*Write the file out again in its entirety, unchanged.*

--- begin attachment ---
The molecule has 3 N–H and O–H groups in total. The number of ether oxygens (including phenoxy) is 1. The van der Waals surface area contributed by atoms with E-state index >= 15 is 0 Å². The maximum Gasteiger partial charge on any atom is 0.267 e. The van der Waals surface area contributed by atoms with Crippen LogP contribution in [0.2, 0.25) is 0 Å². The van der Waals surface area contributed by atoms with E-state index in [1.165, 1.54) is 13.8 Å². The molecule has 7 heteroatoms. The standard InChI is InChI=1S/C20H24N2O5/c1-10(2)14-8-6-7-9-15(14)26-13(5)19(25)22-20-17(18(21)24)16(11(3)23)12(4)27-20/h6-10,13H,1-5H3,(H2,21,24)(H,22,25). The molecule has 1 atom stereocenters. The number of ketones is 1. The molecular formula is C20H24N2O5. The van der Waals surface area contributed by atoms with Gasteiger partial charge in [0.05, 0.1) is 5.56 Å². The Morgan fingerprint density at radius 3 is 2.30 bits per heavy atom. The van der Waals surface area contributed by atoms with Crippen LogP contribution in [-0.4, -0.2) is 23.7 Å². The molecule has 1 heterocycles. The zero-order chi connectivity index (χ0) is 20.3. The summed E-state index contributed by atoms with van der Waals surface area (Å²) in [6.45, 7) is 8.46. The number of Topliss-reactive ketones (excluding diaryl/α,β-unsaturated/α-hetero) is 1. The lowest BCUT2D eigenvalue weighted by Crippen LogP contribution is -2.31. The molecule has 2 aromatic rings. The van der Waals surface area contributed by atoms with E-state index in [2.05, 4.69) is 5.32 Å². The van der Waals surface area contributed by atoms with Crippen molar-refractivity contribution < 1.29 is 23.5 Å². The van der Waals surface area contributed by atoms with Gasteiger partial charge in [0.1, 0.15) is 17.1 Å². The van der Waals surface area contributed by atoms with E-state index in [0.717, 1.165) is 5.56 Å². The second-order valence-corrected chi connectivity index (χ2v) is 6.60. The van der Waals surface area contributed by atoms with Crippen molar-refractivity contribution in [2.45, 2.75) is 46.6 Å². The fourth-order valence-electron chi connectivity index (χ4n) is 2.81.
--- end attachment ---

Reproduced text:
The molecule has 3 N–H and O–H groups in total. The number of ether oxygens (including phenoxy) is 1. The van der Waals surface area contributed by atoms with E-state index >= 15 is 0 Å². The maximum Gasteiger partial charge on any atom is 0.267 e. The van der Waals surface area contributed by atoms with Crippen LogP contribution in [0.2, 0.25) is 0 Å². The van der Waals surface area contributed by atoms with E-state index in [1.165, 1.54) is 13.8 Å². The molecule has 7 heteroatoms. The standard InChI is InChI=1S/C20H24N2O5/c1-10(2)14-8-6-7-9-15(14)26-13(5)19(25)22-20-17(18(21)24)16(11(3)23)12(4)27-20/h6-10,13H,1-5H3,(H2,21,24)(H,22,25). The molecule has 1 atom stereocenters. The number of ketones is 1. The molecular formula is C20H24N2O5. The van der Waals surface area contributed by atoms with Gasteiger partial charge in [0.05, 0.1) is 5.56 Å². The Morgan fingerprint density at radius 3 is 2.30 bits per heavy atom. The van der Waals surface area contributed by atoms with Crippen LogP contribution in [-0.4, -0.2) is 23.7 Å². The molecule has 1 heterocycles. The zero-order chi connectivity index (χ0) is 20.3. The summed E-state index contributed by atoms with van der Waals surface area (Å²) in [6.45, 7) is 8.46. The number of Topliss-reactive ketones (excluding diaryl/α,β-unsaturated/α-hetero) is 1. The lowest BCUT2D eigenvalue weighted by Crippen LogP contribution is -2.31. The molecule has 2 aromatic rings. The van der Waals surface area contributed by atoms with E-state index in [2.05, 4.69) is 5.32 Å². The van der Waals surface area contributed by atoms with Crippen molar-refractivity contribution < 1.29 is 23.5 Å². The van der Waals surface area contributed by atoms with Gasteiger partial charge in [0.1, 0.15) is 17.1 Å². The van der Waals surface area contributed by atoms with E-state index in [0.717, 1.165) is 5.56 Å². The second-order valence-corrected chi connectivity index (χ2v) is 6.60. The van der Waals surface area contributed by atoms with Crippen molar-refractivity contribution in [2.45, 2.75) is 46.6 Å². The fourth-order valence-electron chi connectivity index (χ4n) is 2.81.